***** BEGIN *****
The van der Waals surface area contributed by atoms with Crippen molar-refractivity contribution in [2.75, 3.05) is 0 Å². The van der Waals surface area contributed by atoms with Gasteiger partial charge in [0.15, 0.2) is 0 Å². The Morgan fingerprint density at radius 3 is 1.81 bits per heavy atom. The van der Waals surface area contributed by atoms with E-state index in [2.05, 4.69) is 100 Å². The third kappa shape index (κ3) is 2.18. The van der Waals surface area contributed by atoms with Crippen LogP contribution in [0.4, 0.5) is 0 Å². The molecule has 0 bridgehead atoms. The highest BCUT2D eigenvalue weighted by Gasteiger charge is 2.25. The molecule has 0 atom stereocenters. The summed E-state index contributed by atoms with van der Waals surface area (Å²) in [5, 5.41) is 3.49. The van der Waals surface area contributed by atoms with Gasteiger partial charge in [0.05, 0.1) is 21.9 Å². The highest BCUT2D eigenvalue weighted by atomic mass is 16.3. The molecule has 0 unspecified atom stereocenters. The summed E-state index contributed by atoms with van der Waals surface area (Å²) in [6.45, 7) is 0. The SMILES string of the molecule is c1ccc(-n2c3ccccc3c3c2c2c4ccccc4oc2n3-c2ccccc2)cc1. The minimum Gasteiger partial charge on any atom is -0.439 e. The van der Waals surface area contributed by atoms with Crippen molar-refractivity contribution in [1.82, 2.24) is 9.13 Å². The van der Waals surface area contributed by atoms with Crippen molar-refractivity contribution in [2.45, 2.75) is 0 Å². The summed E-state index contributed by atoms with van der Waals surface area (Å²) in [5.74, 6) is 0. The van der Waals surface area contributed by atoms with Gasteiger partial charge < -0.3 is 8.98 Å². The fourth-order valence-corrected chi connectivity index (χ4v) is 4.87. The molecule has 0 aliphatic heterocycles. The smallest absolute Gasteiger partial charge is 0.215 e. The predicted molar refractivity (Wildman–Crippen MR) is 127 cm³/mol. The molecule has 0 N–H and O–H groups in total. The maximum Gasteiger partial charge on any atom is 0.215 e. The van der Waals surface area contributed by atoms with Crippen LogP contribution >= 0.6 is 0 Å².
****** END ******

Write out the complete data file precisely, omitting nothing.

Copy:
The van der Waals surface area contributed by atoms with Crippen molar-refractivity contribution in [2.75, 3.05) is 0 Å². The van der Waals surface area contributed by atoms with Gasteiger partial charge in [0.15, 0.2) is 0 Å². The Morgan fingerprint density at radius 3 is 1.81 bits per heavy atom. The van der Waals surface area contributed by atoms with E-state index in [2.05, 4.69) is 100 Å². The third kappa shape index (κ3) is 2.18. The van der Waals surface area contributed by atoms with Crippen LogP contribution in [0.4, 0.5) is 0 Å². The molecule has 0 bridgehead atoms. The highest BCUT2D eigenvalue weighted by Gasteiger charge is 2.25. The molecule has 0 atom stereocenters. The summed E-state index contributed by atoms with van der Waals surface area (Å²) in [5, 5.41) is 3.49. The van der Waals surface area contributed by atoms with Gasteiger partial charge in [0.05, 0.1) is 21.9 Å². The highest BCUT2D eigenvalue weighted by atomic mass is 16.3. The molecule has 0 unspecified atom stereocenters. The summed E-state index contributed by atoms with van der Waals surface area (Å²) in [6.45, 7) is 0. The SMILES string of the molecule is c1ccc(-n2c3ccccc3c3c2c2c4ccccc4oc2n3-c2ccccc2)cc1. The minimum Gasteiger partial charge on any atom is -0.439 e. The van der Waals surface area contributed by atoms with Crippen molar-refractivity contribution in [1.82, 2.24) is 9.13 Å². The van der Waals surface area contributed by atoms with Crippen molar-refractivity contribution in [2.45, 2.75) is 0 Å². The summed E-state index contributed by atoms with van der Waals surface area (Å²) in [5.74, 6) is 0. The van der Waals surface area contributed by atoms with Gasteiger partial charge < -0.3 is 8.98 Å². The fourth-order valence-corrected chi connectivity index (χ4v) is 4.87. The molecule has 0 aliphatic heterocycles. The smallest absolute Gasteiger partial charge is 0.215 e. The predicted molar refractivity (Wildman–Crippen MR) is 127 cm³/mol. The molecule has 0 N–H and O–H groups in total. The maximum Gasteiger partial charge on any atom is 0.215 e. The van der Waals surface area contributed by atoms with Crippen LogP contribution >= 0.6 is 0 Å².